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Does PHP have a dictionary object like the one in ASP?
How do I do linked lists?
How do I make an associative array?

Mar 24th, 2009 18:42
chat alarab, games games, mike dillon, Matt Gregory,


There is no dictionary object in PHP because PHP is a pure language.  
Like C/C++, Java, and yes, even BASIC the language itself has no 
objects included with it.  Objects are language derivatives which are 
built off of the base structure of the language.  In Microsoft Visual 
C++, the language itself does not have a CString object.  This object 
is part of the MFC library.  (Microsoft Foundation Classes).  The 
library and IDE (Integrated Development Environment) are what 
Microsoft 
is *really* selling.  Their compiler is no different than Borland's or 
any of the free compilers available.
Now that doesn't mean that the functionality is denied you.  PHP 
arrays 
are designed to be very flexible.
	(Example 1:) $fruits = array
("d"=>"lemon","a"=>"orange","b"=>"banana","c"=>"apple");
	$fruits[a] = orange while $fruits[0] = "lemon";
	This is called an associative array (Effectively the same 
thing 
as a dictionary object, as I will show you soon.)
	Using the array sorting functions (asort or arsort) you can 
order the object without modifying the linked indexes.
	$fruits[a] = orange while $fruits[0] = "apple";
Now when trying to do the same thing as the dictionary object, you can 
have an associative array store objects.
	Let's say you want to store error information from a user-
submitted form.  (One of the Microsoft ASP examples for the dictionary 
object).
	first, define the class you wish to store.  Below is a sample 
error class.
	class Error
	{
		var $badvalue,
		     $reason,
		     $suggestions;
		function Error($errno, $Bad_Value) //default 
constructor
		{
			$this->badvalue = $Bad_Value;
			switch($errno)
			{
				case -1:
				   $this->reason = "I couldn't find 
that name in the database.";
				   $this->suggestions = "Check the 
name 
and try again or go and add it to the database.";
				break;
				case -2:
				   $this->reason = "That name is too 
long to add to the database.";
				   $this->suggestions = "Try to pick a 
name with fewer characters or make the field-size greater.";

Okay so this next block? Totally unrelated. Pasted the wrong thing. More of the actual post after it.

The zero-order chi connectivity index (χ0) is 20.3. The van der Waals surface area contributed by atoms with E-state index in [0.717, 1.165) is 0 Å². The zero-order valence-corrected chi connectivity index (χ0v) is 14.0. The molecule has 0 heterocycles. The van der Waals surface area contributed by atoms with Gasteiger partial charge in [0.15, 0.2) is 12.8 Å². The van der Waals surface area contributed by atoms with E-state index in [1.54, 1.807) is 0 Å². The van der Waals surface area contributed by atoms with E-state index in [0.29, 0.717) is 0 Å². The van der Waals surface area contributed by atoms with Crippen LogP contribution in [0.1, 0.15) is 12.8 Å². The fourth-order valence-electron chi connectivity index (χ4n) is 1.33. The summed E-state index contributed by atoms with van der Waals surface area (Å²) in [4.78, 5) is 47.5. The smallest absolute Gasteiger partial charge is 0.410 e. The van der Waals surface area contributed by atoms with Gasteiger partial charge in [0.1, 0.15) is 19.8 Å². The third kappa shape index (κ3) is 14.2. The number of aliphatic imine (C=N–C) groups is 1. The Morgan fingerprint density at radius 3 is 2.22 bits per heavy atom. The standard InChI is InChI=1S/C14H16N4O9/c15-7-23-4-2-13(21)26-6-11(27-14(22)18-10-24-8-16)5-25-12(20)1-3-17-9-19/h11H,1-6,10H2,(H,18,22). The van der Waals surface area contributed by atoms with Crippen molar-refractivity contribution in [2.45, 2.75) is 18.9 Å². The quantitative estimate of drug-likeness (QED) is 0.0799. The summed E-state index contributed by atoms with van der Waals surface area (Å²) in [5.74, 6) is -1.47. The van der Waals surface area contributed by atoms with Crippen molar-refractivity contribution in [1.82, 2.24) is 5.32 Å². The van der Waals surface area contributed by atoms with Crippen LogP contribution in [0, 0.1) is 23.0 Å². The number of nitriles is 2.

break;
				default:
				  $this->reason = "General Error";
				  $this->suggestions = "I don't know, 
you tell me!";
				break;
			}
		}
	}
	Then, define the class which will be the container for the 
error.  (The dictionary object)
	class Form_Errors
	{
		var $errors;
		function add_error($errno,$error)
		{
			$this->errors[$errno] = $error;  //if there is 
an errno object allready in the errors array, 
			//then it will be replaced with the same 
error.  Otherwise one will be added for you.
		}
		function get_error($errno)
		{
			return $this->errors[$errno];  //an Error 
objet 
will be returned.
		}
		function get_error($badvalue)
		{
			for($ndex = 0; $ndex < count($this->errors); 
$ndex++)
			{
				if($this->errors[$ndex]->badvalue == 
$badvalue)
					return $this->errors[$ndex];
			}
		}
		function get_error($index)
		{
			return $this->errors[$index];
		}
	}
	each of the functions I defined are simply methods of getting 
the information back out of the associative array.  The dictionary 
object in ASP comes with several already defined, but PHP allows you a 
little more flexibility in how you can retrieve the information.
as for linked lists, you can implement them in a number of ways
including using either classes or associative arrays. here is an 
example
that builds a linked list using associative arrays from a PostgreSQL
query result:
$myResult = pg_exec($SQL);
$row_count = pg_numrows($myResult);
// iterate in reverse so we always have a reference to
// the following array in the linked list ($first)
// this reference should initially be unset
for ($row = $row_count - 1; $row >= 0; $row--)
{
    list($a, $b, $c) = pg_fetch_row($myResult, $row);
    $first = array('A' => $a, 'B' => $b, 'C' => $c, 'NEXT' => $first);
}
// $first is now a reference to the head of the linked list
// let's display the list
$item = $first;
while (isset($item))
{
	printf("<P>%s %s %s</P>\n", $item['A'], $item['B'], $item
['C']);
	$item = $item['NEXT'];
}
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